Conservative columnist George F. Will is the latest major pundit to predict that former vice president Al Gore Jr. will make another run for the White House in 2008, joining Robert Novak, Pat Buchanan, Eleanor Clift, Tony Blankley and others in the media and in Washington political circles who've already crystal-balled Gore's renewed presidential ambitions.
In his column Sunday, Will contends that Gore's concern over the environment, and the grave threat global warming poses to the world, will compel The Goracle to toss his hat into the ring.
We've written for almost a year now on this blog that Gore is The Comeback Kid , the "New Nixon" who will no doubt seek the presidency in '08 in what is likely his best opportunity to win. So it's especially gratifying to watch those influential in the mainstream media join the party as well.
Will's main premise is that Gore has inextricably tied the office of the presidency to the fight to save the environment. Gore's likely thinking? The biggest threat to our long-term survival is global warming. The clock is ticking. From the presidential pulpit one can mandate reforms and influence change on the global stage. Therefore, if I truly care about saving the world I must become president. This is a hard premise to ignore, especially if Gore is as serious and sincere about the threat of which he repeatedly warns.
In his new book and movie "An Inconvenient Truth," Gore has put a 10-year timetable on the near-term dangers of global warming, a critical threshold he calls the "point of no return" unless there's dramatic change to reduce greenhouse gases. Will points out that this period also coincides with the last year of the second term of the next president, suggesting that Gore sees his calling as something much bigger than merely touring the country with his PowerPoint presentation. "I'm under no illusions that there's any position in the world with as much influence" as the presidency, Gore asserts.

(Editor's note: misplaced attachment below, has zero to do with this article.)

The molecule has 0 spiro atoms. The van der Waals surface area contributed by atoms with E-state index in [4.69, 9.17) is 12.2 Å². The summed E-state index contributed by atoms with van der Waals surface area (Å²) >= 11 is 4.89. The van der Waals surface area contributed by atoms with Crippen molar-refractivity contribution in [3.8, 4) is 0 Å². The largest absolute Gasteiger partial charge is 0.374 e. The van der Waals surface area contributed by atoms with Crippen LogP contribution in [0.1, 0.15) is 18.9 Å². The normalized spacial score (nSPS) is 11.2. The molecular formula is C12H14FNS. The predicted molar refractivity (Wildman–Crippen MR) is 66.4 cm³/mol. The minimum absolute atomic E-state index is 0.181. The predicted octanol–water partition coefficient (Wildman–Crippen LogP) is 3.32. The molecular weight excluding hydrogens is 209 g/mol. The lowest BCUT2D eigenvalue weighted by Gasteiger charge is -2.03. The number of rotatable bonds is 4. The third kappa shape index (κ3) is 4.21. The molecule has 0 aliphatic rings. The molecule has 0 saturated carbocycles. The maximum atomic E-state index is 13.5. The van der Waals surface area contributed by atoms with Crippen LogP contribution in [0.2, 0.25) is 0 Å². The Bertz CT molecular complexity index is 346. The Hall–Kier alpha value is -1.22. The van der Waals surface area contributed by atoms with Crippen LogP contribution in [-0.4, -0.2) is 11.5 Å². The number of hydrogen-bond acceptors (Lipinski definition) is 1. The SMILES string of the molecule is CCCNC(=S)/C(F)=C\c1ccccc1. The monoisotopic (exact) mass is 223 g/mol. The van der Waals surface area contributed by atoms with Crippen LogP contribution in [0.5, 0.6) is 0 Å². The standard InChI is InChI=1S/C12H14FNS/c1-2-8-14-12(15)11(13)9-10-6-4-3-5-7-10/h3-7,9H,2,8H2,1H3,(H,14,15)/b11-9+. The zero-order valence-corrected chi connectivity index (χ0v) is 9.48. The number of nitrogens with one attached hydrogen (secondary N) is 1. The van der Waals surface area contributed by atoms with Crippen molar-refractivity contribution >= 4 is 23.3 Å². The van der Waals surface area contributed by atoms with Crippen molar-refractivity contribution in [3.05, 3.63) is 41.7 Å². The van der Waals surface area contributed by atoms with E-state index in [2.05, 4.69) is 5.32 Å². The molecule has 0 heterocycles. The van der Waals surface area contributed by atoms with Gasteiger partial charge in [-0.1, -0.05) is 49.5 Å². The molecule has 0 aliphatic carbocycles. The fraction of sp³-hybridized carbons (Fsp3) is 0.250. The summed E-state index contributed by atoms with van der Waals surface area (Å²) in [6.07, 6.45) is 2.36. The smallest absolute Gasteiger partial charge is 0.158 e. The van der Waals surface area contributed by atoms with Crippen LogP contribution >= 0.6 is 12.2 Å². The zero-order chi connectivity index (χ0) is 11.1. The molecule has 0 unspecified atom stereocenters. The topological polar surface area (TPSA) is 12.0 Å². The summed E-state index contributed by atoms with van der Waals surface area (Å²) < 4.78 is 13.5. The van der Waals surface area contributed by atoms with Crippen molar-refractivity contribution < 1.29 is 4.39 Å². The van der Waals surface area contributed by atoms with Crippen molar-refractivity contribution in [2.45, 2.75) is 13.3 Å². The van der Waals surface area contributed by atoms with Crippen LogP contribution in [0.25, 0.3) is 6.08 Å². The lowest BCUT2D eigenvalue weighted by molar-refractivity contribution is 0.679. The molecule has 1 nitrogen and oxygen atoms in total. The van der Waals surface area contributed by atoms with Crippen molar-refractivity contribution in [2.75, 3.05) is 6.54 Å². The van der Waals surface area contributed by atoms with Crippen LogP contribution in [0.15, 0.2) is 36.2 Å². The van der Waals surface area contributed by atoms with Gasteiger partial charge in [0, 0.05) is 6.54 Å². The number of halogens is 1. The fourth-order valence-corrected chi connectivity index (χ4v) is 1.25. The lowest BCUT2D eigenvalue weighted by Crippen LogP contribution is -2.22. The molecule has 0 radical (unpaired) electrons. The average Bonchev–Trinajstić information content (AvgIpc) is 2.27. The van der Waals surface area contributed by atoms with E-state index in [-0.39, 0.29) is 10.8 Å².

The Iraq war, homeland security, the economy, gas prices and right-wing corruption and cronyism are reasons enough to vote for change and to elect someone like Gore. But the dangers we face from global warming, and the raping of the environment by Repuglicans and their pals in corporate America, make Gore the most attractive choice. Will he, does he see how the country, the world beckons? Public denials aside, I believe it's clear he does. But as Will put it in his analogy to Abraham Lincoln as the future president lamented slavery, Lincoln did not exclaim: "That does it! Instead of running for president, I am going to prepare a PowerPoint presentation." Let's hope Gore agrees that he and his laptop will have greater power when plugged into the Oval Office.